of concentration of the population. Archaeological remains, amongst them
an Iberican wall, are evidence that this place was inhabited in antiquity.
In each case, the quantity of monuments which arise in its streets, such
as mosques, cisterns and public drinking places demonstrate that it was
the most densely populated part of Granada. It stretches from the walls
of the Alcazaba to the hill of San Miguel, and on the other side from
the Guadix Gate to the Alcazaba. This privileged location makes
it one of the most picturesque places in the city.
The history of the Albaicin came to prominence when the new Arab inhabitants settled there in the eighth century. It appears that at this time the first fortification was constructed, known as the Alcazaba Alqadima. The square of Saint Nicolas is its centrepoint and it extends from the Bibalbonud, (now known as Abad Square) to the Cristo de la Azucena. A century later, towards the middle of the ninth century, the fighting between the Arabs, the Mozarabs and Muladies signalled a decline, and it was not until in the eleventh century that it recovered its brio with the Ziri dynasty. At this time the Albaicin was enlarged as far as the Puerta de Monaita and San Juan de los Reyes to link up with the Puerta de Bibalbonud. In the 13th century Alhamar, the founder of the Nazari dynasty, decided to move over the river to the mount of the Alhambra thereby making the Alcazaba Qadima the seat of power in Granada. With the Christian reconquest the Albaicin progressively lost its splendour. In the time of Felipe II, and after the rebellion of the Moors, the area became more and more depopulated. When it was almost abandoned, the romantics started to restore the area but this could not stop its general deterioration. In reality, this barrio preserves the best of Granada, and each house contains something of its Arab legacy.
Mirador de San Nicolás: From this small square in the Albaicin, close to the church of San Nicolas, thought to be the oldest in the barrio, one can find one of the best views of the Alhambra and the Sierra Nevada. The traveller can feel a special sensation when night falls, the Alhambra is illuminated and the square is lit to create a special and magical environment. Behind the mirador, travellers can recover their strength in the bars and restaurants on one of the many terrace, especially if they have walked up the hill to the mirador through the narrow streets of the Albaicin.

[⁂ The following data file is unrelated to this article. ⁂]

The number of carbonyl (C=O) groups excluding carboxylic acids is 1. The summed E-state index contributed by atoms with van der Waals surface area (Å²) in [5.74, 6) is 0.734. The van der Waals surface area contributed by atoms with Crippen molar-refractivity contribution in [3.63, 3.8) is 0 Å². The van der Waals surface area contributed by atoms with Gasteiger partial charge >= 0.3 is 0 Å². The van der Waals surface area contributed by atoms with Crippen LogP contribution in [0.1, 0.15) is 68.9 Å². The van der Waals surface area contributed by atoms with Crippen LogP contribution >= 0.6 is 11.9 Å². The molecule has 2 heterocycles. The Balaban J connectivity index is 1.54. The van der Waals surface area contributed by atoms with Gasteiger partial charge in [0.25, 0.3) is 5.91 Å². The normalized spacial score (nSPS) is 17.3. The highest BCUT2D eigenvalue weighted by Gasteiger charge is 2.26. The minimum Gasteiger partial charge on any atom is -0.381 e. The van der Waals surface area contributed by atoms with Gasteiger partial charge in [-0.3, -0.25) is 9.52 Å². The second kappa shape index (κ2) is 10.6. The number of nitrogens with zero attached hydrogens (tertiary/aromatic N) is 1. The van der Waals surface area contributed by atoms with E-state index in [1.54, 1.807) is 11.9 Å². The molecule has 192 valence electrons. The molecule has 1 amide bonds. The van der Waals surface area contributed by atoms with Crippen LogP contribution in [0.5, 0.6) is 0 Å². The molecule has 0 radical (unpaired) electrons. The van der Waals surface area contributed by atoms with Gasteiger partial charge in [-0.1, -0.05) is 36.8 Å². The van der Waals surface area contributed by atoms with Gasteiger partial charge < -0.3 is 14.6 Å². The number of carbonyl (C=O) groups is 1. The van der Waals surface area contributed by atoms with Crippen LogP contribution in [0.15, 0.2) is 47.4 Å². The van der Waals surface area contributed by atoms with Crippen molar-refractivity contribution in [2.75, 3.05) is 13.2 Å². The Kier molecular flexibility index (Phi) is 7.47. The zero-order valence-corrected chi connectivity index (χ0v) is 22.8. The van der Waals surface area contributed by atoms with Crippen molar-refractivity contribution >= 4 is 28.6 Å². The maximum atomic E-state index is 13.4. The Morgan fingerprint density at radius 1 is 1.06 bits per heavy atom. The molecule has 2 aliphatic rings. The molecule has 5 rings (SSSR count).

Mirador del Carril de la Lona: Situated on a small hill in the Albaicin it allows one to see from different viewpoints, the city of Granada, la Vega, la Alhambra and the Sierra Nevada. El Mirador de la Lona is one of the most attractive viewpoints, after that of San Nicolas.
The most charming walk in the Sacromonte follows a cobbled path called Vereda de Enmedio with magnificent views of the Alhambra and the Albaicin, in the shadow of Granada's 14th century wall.
To get to the Sacromonte you can use the Paseo de los Tristes, which goes from Plaza Nueva past La Chapiz on your right and then turns left and climbs past the Cordoba Palace which is now used as the Municipal Archives. Shortly afterwards a road to the left, the Camino del Sacromonte takes you deep into the Sacromonte, past numerous caves offering gypsy dancing. Here you can find among others, La Zambra “El Rocio” which has a world reputation for its brand of flamenco which is considereed to have great expression and quality. The origins of the zambra are from the 16th century and were the nuptial rituals of the Moors in the city.
Plaza de Bibarrambla, the name means The River Gate as the square was originally on the sandy banks of the river and was the place where you entered the lower part of the city. After the Christian Reconquest it was used as a place where acts of faith decided the fate of many citizens. It was known as the Arco de las Orejas (Arch of the Ears), as in the Middle Ages it was adorned with the ears of thieves after they were publically amputated. The Fuente de los Gigantes (Fountain of the Giants) was built in the 17th century with stone from the Elvira and was moved there in 1940. It has giants that support a bowl underneath with a statue of Neptune above. Today the place is famous for its flower stalls.